Much has been said about Queensland’s VLAD laws, much of it from far better writers than I. Examples:
But still the Government and Police tell the good people of Queensland that they have nothing to worry about and the laws are necessary to get the baddies. David Crisafulli, in his capacity as Acting Attorney-General assured the people that only the criminals will be targeted. Yet he refused to confirm that three or more bikies and associates who have not committed any actual crime, could attend a birthday bash, or be employed together, despite the legislation clearly stating this is so.
And the rising hysteria of the Newman government as it seeks to defend its indefensible attack on Queenslanders’ rights is very telling.
There will be more of that from Newman as hopefully, more and more Queenslanders come to understand that the VLAD Act is not about outlaw motorcycle clubs. And it never was.
It is about them. All of them. And their inalienable human right to associate with who they want, work where they want, and go where they want – free from the constant supervision of a crazed police state and a power-mad populist Premier, bungling Attorney-General, and sycophantic Police Commissioner, who feed them a constant diet of lies and mis-truths about ‘bikies’, while tarring every rider with the same misinformed brush.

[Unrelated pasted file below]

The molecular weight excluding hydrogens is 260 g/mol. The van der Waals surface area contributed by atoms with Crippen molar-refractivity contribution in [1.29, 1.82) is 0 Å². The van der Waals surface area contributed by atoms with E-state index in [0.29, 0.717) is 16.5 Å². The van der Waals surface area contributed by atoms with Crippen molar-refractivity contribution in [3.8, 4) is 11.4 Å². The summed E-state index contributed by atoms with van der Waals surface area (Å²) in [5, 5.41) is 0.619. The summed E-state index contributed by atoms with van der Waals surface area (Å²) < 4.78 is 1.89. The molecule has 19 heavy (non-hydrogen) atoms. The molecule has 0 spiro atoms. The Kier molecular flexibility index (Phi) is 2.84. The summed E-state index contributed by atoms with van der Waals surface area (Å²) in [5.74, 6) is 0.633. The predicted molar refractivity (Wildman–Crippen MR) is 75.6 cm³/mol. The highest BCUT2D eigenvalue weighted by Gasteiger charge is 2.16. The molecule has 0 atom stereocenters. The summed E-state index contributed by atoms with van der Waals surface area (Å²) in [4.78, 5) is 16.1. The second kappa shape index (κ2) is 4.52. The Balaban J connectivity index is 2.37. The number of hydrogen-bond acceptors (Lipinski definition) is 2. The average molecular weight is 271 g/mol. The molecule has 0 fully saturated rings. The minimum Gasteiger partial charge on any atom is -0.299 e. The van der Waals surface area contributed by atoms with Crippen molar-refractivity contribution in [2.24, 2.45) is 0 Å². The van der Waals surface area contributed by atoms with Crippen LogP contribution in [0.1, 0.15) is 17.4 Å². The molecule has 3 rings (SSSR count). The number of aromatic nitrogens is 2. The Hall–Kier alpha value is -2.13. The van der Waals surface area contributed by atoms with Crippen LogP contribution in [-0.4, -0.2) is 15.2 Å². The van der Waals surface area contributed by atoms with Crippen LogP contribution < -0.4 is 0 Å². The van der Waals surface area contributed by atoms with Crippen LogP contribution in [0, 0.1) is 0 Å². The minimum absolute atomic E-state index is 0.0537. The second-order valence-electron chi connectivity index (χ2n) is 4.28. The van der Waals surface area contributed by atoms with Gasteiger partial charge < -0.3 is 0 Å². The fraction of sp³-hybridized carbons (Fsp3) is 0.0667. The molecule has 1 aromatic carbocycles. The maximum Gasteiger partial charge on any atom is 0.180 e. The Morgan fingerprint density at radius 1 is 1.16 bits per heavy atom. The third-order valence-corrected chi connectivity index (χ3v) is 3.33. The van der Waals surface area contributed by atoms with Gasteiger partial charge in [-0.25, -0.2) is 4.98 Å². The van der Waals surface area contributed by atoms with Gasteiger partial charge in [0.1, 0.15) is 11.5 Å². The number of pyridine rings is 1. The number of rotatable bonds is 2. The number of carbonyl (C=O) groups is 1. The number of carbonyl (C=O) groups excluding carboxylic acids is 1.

I have another, deeper, problem with the manner in which the legislation is being sold. That problem is thus:
I ride a motorcycle.
As a result of this legislation, I now am on the receiving end of more — ignorant — behaviour from other road users, who assume that, as a motorcyclist, I must be up to no good simply by virtue of being on a motorcycle. Some of these people clearly believe in vigilantism, undertaking abusive — and in some cases, downright dangerous — acts to “prove their point.”
Never you mind that I am not, and will very likely never be, a member of any of the existing declared organisations. Never you mind that don’t ride a bike more commonly associated with such clubs. Never you mind that I barely fit the stereotype for a member of a motorcycle club. In the minds of more than a few road users, the simple act of being on a motorcycle is sufficient reason to vilify me. On average, this is now occurring twice on any ride near to major centres; I hear similar stories from my fellow riders.
I no longer have to worry about SMIDSY alone. I now have to be equally aware that people may, in fact, have noticed me.